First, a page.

Missouri voters approved three of the five proposed constitutional amendments that appeared on Tuesday’s ballot, passing measures regarding digital privacy and gun rights in resounding fashion.
Amendment 9, which enhances protection of the information on electronic devices, received nearly 75 percent approval. Amendment 5, which strengthens the language regarding gun rights in the state constitution, passed with 61 percent of voters backing it.
Amendment 1, the so-called “Right to Farm” amendment, is the only ballot measure to pass that didn’t do so by a wide margin. The amendment, which adds protections for farmers and ranchers to the state constitution, received approval from 50.1 percent of voters. Because of the slim margin, a recount is allowed under state election statutes.
Missouri voted down Amendment 7, which would have increased the state sales tax by three-quarters of one percent to help fund transportation projects. More than 59 percent of voters rejected the measure. Amendment 8, which would have created a lottery scratch-off ticket to raise funds for veterans, also fell.
Missouri Business Alert followed Amendments 1, 5, 7 and 9 on Tuesday night. Additional coverage of each of those measures can be found through the following links:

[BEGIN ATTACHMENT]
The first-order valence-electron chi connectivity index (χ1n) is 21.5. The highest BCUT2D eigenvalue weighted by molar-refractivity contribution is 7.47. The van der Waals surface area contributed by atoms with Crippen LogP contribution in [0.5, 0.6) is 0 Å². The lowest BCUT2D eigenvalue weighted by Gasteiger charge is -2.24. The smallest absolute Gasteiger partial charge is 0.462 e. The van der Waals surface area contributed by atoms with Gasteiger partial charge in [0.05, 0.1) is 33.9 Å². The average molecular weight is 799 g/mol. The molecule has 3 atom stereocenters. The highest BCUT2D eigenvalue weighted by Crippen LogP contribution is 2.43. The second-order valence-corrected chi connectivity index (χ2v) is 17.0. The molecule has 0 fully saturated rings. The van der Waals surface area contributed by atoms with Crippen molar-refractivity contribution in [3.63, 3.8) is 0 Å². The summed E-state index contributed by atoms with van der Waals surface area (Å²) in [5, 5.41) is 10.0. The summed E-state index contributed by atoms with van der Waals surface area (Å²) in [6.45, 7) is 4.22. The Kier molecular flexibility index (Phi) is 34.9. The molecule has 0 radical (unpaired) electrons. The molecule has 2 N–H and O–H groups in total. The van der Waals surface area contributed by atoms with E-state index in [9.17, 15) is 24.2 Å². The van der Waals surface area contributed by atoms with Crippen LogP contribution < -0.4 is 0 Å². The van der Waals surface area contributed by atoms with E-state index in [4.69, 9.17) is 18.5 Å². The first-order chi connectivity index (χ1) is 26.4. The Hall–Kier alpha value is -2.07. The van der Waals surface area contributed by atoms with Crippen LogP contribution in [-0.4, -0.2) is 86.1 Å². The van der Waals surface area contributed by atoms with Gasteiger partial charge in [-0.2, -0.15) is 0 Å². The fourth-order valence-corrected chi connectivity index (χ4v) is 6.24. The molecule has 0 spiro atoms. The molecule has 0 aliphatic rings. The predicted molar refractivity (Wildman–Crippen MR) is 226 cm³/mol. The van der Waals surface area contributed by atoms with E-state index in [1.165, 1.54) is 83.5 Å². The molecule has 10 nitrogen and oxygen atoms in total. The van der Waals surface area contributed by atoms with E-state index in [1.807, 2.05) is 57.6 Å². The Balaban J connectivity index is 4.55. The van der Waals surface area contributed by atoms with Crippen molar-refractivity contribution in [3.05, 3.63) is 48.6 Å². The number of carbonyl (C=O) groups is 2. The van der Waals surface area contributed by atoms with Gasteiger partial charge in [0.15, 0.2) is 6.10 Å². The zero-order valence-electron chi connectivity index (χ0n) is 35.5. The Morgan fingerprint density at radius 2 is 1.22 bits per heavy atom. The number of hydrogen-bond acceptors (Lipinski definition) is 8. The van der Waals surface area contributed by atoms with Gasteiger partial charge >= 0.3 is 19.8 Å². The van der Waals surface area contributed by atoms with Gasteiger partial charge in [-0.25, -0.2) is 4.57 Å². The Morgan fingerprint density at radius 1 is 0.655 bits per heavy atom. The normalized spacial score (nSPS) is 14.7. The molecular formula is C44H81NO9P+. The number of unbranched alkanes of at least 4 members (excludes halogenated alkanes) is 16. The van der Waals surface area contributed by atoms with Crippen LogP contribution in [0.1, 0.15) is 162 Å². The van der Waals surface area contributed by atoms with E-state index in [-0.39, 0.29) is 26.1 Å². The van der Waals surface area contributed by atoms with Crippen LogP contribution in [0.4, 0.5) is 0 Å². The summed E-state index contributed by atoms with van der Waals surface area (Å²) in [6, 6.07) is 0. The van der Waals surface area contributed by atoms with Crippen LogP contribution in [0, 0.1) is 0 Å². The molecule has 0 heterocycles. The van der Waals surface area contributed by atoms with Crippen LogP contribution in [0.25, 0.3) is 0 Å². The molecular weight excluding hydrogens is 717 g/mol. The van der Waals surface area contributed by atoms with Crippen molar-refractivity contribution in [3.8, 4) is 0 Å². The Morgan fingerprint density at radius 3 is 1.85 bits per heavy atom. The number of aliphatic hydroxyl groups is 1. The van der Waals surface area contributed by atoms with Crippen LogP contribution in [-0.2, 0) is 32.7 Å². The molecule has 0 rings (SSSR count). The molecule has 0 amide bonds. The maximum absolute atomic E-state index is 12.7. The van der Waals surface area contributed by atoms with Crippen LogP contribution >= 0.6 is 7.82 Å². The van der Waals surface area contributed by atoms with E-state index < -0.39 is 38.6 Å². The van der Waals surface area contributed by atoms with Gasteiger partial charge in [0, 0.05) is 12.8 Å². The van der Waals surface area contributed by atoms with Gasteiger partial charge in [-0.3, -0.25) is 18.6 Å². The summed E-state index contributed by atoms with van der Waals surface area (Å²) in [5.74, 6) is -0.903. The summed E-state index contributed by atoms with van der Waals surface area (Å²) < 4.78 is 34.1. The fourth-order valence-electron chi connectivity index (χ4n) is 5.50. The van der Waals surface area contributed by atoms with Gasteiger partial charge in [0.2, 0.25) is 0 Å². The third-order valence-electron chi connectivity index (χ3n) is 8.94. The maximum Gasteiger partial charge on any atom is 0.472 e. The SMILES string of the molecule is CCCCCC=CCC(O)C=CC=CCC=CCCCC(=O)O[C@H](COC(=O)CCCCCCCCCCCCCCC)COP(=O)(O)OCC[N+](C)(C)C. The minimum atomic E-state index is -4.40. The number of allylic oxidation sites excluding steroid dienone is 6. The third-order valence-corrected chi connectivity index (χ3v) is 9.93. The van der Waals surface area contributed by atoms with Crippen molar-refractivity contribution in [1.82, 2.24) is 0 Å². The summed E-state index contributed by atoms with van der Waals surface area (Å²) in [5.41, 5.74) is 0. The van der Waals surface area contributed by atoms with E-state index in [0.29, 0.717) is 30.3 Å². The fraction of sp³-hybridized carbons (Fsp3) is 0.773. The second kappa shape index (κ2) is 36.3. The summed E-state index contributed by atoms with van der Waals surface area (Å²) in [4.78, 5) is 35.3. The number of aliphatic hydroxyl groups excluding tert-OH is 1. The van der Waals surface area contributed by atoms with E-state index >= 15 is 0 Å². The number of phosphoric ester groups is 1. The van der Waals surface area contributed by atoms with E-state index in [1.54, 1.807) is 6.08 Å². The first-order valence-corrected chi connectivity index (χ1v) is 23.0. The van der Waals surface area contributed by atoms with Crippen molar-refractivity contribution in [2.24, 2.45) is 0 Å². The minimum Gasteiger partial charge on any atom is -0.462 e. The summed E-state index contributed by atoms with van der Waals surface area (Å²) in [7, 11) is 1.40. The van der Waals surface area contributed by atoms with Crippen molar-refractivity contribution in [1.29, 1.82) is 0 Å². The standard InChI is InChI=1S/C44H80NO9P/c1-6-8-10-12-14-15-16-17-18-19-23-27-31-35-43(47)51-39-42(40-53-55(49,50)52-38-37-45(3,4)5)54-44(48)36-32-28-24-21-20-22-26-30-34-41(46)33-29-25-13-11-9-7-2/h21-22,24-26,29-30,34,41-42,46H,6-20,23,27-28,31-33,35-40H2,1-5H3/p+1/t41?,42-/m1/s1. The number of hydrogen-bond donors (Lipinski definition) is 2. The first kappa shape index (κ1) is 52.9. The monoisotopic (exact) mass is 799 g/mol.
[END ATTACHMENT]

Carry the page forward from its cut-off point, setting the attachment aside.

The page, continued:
- Amendment 1: “Right to Farm” amendment narrowly passes, may face recount
- Amendment 5: Amendment 5 passes, makes bearing arms an unalienable right
- Amendment 7: Proposed transportation sales tax hits dead end
- Amendment 9: Electronic privacy amendment approved by wide margin
In other races drawing high interest from state business interests, Republicans won two of three special elections to restore a veto-proof majority in the House prior to September’s veto session. Shawn Sisco, R-Rolla, won in the 120th District, and Tila Hubrecht, R-Dexter, won the 151st District. Alan Green, D-Florissant, was victorious in the third special election, in the 67th District.
In Kansas City, voters dealt a major blow to plans for expanding the city’s future streetcar line beyond a two-mile stretch of downtown. About 60 percent of voters rejected a taxing district that would have supported the streetcar expansion.
In the race for the top job in St. Louis County government, Councilman Steve Stenger and State Rep. Rick Stream both notched decisive victories, setting the stage for November’s general election.